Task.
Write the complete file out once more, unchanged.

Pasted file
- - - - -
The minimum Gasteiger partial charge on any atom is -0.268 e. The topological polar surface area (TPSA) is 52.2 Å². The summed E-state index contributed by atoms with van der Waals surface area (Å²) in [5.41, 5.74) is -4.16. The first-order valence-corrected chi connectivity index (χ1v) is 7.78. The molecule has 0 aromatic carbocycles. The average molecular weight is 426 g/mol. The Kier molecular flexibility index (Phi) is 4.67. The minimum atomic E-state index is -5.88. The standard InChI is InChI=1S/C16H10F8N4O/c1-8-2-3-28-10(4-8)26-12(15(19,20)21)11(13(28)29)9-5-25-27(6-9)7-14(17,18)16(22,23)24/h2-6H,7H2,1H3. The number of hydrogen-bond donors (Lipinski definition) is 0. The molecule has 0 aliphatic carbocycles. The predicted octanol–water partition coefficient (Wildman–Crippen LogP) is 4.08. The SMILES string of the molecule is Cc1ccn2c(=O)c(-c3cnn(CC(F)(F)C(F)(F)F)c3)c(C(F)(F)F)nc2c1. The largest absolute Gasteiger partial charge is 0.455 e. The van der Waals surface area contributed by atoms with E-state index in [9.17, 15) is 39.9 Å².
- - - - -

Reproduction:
The minimum Gasteiger partial charge on any atom is -0.268 e. The topological polar surface area (TPSA) is 52.2 Å². The summed E-state index contributed by atoms with van der Waals surface area (Å²) in [5.41, 5.74) is -4.16. The first-order valence-corrected chi connectivity index (χ1v) is 7.78. The molecule has 0 aromatic carbocycles. The average molecular weight is 426 g/mol. The Kier molecular flexibility index (Phi) is 4.67. The minimum atomic E-state index is -5.88. The standard InChI is InChI=1S/C16H10F8N4O/c1-8-2-3-28-10(4-8)26-12(15(19,20)21)11(13(28)29)9-5-25-27(6-9)7-14(17,18)16(22,23)24/h2-6H,7H2,1H3. The number of hydrogen-bond donors (Lipinski definition) is 0. The molecule has 0 aliphatic carbocycles. The predicted octanol–water partition coefficient (Wildman–Crippen LogP) is 4.08. The SMILES string of the molecule is Cc1ccn2c(=O)c(-c3cnn(CC(F)(F)C(F)(F)F)c3)c(C(F)(F)F)nc2c1. The largest absolute Gasteiger partial charge is 0.455 e. The van der Waals surface area contributed by atoms with E-state index in [9.17, 15) is 39.9 Å².